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Marine Crisis Team Evacuates American Embassy Staff From South Sudan

Photo credit: USMC

Marines guide U.S. citizens down the flight line in Juba, South Sudan, during an evacuation of personnel from the U.S. Embassy, on Jan. 3, 2014.

The escalating violence in South Sudan has prompted a U.S. Marine crisis response team to evacuate U.S. Embassy staff from the South Sudanese city of Juba on Friday, according to U.S. Africa Command.

The Special Purpose Marine Air Ground Task Force - Crisis Response (SPMAGTF-CR) element used two KC-130 aircraft to airlift the Americans to Entebbe, Uganda.

The Associated Press reports about 20 Americans were evacuated to Uganda.

The U.S. State Department released a statement Friday in which spokesperson Marie Harf explained the need for the evacuation:

"We are taking this step out of an abundance of caution to ensure the safety and security of our diplomatic personnel. As a result of this drawdown, the U.S. Embassy in Juba will not be able to provide consular services to U.S. citizens in South Sudan...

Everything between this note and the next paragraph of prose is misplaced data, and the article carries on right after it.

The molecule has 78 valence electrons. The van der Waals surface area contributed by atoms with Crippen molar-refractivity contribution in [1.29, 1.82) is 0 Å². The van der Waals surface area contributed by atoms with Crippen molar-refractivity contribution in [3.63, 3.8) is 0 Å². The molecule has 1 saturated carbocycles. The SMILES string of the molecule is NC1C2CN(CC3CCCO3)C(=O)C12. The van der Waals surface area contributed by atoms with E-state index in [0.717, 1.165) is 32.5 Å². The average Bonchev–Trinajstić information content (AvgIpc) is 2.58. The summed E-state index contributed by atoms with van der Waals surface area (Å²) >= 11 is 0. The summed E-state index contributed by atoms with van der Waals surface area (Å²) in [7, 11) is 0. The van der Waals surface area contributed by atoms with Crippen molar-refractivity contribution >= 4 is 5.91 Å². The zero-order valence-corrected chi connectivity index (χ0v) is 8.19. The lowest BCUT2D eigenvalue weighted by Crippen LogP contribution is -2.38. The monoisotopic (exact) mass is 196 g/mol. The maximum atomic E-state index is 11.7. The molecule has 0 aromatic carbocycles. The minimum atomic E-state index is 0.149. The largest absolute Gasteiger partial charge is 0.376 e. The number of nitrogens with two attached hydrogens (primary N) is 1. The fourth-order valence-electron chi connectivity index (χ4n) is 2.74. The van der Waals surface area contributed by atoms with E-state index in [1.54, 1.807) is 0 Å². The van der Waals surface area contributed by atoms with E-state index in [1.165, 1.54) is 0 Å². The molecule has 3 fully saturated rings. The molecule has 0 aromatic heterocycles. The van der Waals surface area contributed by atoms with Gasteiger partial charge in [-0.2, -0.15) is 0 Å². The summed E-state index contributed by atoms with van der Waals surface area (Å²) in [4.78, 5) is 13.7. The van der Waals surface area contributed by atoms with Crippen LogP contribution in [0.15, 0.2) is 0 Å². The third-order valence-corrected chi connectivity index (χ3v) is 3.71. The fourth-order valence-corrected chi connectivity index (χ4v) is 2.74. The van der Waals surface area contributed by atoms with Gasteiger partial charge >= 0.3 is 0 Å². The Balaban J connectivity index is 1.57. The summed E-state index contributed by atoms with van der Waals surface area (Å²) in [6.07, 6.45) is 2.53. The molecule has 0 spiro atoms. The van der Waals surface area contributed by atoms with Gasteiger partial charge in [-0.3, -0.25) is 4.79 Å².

"We continue to strongly recommend that U.S. citizens in South Sudan depart immediately."

The U.S. is also providing an additional $49.8 million worth of humanitarian assistance for victims of the violence in South Sudan, according to the State Department: 

With this new assistance, the United States has provided more than $300 million in humanitarian assistance in Fiscal Years 2013 and 2014 to assist South Sudanese victims of conflict as well as refugees seeking asylum in South Sudan.

Members of the U.S. Army's the East Africa Response Force (EARF) have been charged with providing security to the U.S. Embassy in Juba.

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